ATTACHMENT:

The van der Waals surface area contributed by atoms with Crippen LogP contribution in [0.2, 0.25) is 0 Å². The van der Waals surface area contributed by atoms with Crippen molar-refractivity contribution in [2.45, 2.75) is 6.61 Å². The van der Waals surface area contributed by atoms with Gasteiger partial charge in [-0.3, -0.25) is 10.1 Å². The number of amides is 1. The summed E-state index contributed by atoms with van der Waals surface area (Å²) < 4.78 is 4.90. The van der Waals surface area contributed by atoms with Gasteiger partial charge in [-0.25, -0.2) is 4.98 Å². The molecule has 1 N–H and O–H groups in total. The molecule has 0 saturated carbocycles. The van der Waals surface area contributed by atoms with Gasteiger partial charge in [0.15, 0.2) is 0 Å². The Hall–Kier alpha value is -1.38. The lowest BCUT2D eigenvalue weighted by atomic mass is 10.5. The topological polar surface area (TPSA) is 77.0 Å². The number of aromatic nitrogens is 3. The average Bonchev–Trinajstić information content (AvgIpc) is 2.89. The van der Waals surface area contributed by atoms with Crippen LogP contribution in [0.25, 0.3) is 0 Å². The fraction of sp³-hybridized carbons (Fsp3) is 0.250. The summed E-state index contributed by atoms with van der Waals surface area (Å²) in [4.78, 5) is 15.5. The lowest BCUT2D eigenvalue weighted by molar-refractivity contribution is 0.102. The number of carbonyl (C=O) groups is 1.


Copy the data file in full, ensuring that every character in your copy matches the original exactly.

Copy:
The van der Waals surface area contributed by atoms with Crippen LogP contribution in [0.2, 0.25) is 0 Å². The van der Waals surface area contributed by atoms with Crippen molar-refractivity contribution in [2.45, 2.75) is 6.61 Å². The van der Waals surface area contributed by atoms with Gasteiger partial charge in [-0.3, -0.25) is 10.1 Å². The number of amides is 1. The summed E-state index contributed by atoms with van der Waals surface area (Å²) < 4.78 is 4.90. The van der Waals surface area contributed by atoms with Gasteiger partial charge in [-0.25, -0.2) is 4.98 Å². The molecule has 1 N–H and O–H groups in total. The molecule has 0 saturated carbocycles. The van der Waals surface area contributed by atoms with Gasteiger partial charge in [0.15, 0.2) is 0 Å². The Hall–Kier alpha value is -1.38. The lowest BCUT2D eigenvalue weighted by atomic mass is 10.5. The topological polar surface area (TPSA) is 77.0 Å². The number of aromatic nitrogens is 3. The average Bonchev–Trinajstić information content (AvgIpc) is 2.89. The van der Waals surface area contributed by atoms with Crippen LogP contribution in [0.25, 0.3) is 0 Å². The fraction of sp³-hybridized carbons (Fsp3) is 0.250. The summed E-state index contributed by atoms with van der Waals surface area (Å²) in [4.78, 5) is 15.5. The lowest BCUT2D eigenvalue weighted by molar-refractivity contribution is 0.102. The number of carbonyl (C=O) groups is 1.